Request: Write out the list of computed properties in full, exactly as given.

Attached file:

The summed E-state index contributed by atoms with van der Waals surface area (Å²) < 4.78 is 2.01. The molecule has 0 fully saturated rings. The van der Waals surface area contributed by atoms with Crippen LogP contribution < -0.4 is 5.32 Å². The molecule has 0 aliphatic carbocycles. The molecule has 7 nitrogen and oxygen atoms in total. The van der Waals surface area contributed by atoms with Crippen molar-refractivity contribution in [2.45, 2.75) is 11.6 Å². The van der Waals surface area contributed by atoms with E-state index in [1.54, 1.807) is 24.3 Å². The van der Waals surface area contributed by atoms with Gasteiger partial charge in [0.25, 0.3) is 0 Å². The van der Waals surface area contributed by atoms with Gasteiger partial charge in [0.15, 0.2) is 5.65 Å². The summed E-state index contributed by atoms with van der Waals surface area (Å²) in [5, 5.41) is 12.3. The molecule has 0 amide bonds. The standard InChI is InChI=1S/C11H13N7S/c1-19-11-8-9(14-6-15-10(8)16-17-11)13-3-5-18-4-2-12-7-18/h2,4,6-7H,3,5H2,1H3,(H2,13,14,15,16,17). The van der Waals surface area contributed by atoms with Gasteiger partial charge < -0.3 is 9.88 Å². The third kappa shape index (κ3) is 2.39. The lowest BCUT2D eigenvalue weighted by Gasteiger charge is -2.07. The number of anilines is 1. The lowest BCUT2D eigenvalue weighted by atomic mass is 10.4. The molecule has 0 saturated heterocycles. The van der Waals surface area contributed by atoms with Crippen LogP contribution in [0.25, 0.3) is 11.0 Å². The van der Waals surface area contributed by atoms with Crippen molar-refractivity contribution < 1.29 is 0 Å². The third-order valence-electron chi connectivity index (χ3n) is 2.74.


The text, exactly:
The summed E-state index contributed by atoms with van der Waals surface area (Å²) < 4.78 is 2.01. The molecule has 0 fully saturated rings. The van der Waals surface area contributed by atoms with Crippen LogP contribution < -0.4 is 5.32 Å². The molecule has 0 aliphatic carbocycles. The molecule has 7 nitrogen and oxygen atoms in total. The van der Waals surface area contributed by atoms with Crippen molar-refractivity contribution in [2.45, 2.75) is 11.6 Å². The van der Waals surface area contributed by atoms with E-state index in [1.54, 1.807) is 24.3 Å². The van der Waals surface area contributed by atoms with Gasteiger partial charge in [0.25, 0.3) is 0 Å². The van der Waals surface area contributed by atoms with Gasteiger partial charge in [0.15, 0.2) is 5.65 Å². The summed E-state index contributed by atoms with van der Waals surface area (Å²) in [5, 5.41) is 12.3. The molecule has 0 amide bonds. The standard InChI is InChI=1S/C11H13N7S/c1-19-11-8-9(14-6-15-10(8)16-17-11)13-3-5-18-4-2-12-7-18/h2,4,6-7H,3,5H2,1H3,(H2,13,14,15,16,17). The van der Waals surface area contributed by atoms with Gasteiger partial charge < -0.3 is 9.88 Å². The third kappa shape index (κ3) is 2.39. The lowest BCUT2D eigenvalue weighted by Gasteiger charge is -2.07. The number of anilines is 1. The lowest BCUT2D eigenvalue weighted by atomic mass is 10.4. The molecule has 0 saturated heterocycles. The van der Waals surface area contributed by atoms with Crippen LogP contribution in [0.25, 0.3) is 11.0 Å². The van der Waals surface area contributed by atoms with Crippen molar-refractivity contribution < 1.29 is 0 Å². The third-order valence-electron chi connectivity index (χ3n) is 2.74.